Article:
Using scenario manager to evaluate what-if questions

Applies to
Microsoft Office Excel 2003

Book cover


This article was adapted from Microsoft Office System Inside Out, 2003 Edition by Michael J. Young and Michael Halvorson. Visit Microsoft Learning to buy this book.

Michael J. Young is an award-winning author who’s written more than 15 books on using and programming computers, including Microsoft Office XP Inside Out, XML Step by Step and several editions of Running Microsoft Office.

Michael Halvorson has written more than 20 computer books, including the classic Microsoft Visual Basic 6 Professional Step by Step and the popular Microsoft Office XP Inside Out (with Michael Young). He is a former technical editor, acquisitions editor, and localization manager for Microsoft.

In this article

Creating a scenario

Viewing a scenario

Creating scenario reports

Managing your scenarios

Sample files    You can download the sample files that relate to excerpts from Microsoft Office System Inside Out from Microsoft Office Online. This article uses the file Scenario.xls.

Although the Goal Seek and Solver commands are extremely useful, if you run several forecasts you can quickly forget the results for each forecast. More important, you have no real way to compare the results of the Goal Seek and Solver commands. Each time you change the data, the previous solution is lost. To address this limitation, the Scenario Manager helps you keep track of multiple what-if models. Using the Scenarios command on the Tools menu, you can create new forecasting scenarios, view existing scenarios, run scenario management commands, and display consolidated scenario reports. We’ll show you each technique in this section.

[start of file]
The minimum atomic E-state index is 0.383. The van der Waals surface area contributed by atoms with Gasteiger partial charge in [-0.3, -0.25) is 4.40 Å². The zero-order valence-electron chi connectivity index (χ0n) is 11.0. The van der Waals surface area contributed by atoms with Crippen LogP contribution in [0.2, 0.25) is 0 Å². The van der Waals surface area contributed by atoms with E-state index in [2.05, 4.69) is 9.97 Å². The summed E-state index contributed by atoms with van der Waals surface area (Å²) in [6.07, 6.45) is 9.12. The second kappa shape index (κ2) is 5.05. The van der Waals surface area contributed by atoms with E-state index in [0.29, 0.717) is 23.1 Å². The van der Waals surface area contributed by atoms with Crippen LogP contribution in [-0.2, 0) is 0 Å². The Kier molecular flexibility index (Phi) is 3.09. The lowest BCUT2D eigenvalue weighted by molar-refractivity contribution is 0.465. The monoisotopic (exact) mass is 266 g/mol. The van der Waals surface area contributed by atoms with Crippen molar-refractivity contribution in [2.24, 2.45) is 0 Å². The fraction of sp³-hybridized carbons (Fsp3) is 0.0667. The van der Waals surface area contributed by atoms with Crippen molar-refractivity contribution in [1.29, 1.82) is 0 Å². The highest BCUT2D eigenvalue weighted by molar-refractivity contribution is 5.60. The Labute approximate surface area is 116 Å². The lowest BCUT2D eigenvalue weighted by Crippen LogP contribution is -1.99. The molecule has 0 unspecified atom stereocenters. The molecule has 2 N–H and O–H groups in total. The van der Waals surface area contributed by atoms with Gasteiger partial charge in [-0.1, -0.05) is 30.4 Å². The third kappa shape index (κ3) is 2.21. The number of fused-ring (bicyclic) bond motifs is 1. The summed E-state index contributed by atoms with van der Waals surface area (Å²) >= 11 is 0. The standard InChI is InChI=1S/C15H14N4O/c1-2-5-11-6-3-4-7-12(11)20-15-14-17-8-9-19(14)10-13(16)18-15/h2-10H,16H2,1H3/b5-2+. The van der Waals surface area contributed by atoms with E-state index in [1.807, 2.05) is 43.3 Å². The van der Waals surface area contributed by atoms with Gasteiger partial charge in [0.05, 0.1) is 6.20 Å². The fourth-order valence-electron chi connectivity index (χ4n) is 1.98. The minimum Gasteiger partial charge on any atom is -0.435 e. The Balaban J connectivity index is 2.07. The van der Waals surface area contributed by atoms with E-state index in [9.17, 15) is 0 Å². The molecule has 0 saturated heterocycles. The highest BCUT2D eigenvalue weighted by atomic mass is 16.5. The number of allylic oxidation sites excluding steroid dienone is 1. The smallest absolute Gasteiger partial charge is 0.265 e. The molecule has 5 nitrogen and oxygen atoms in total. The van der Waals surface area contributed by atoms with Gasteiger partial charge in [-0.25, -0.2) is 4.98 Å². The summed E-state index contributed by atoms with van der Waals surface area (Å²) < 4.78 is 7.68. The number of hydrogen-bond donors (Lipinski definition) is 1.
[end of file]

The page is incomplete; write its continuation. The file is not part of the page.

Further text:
Creating a scenario

A scenario is a named what-if model that includes variable cells linked together by one or more formulas. Before you create a scenario, you must design your worksheet so that it contains at least one formula that’s dependent on cells that can be fed different values. For example, you might want to compare best-case and worst-case scenarios for sales in a coffee shop, based on the number of cups of coffee sold in a week. The following figure shows a worksheet that contains three variable cells and several formulas that can serve as the basis for several scenarios. In the following example, we will use this worksheet to show how to create a best-case and a worst-case sales scenario.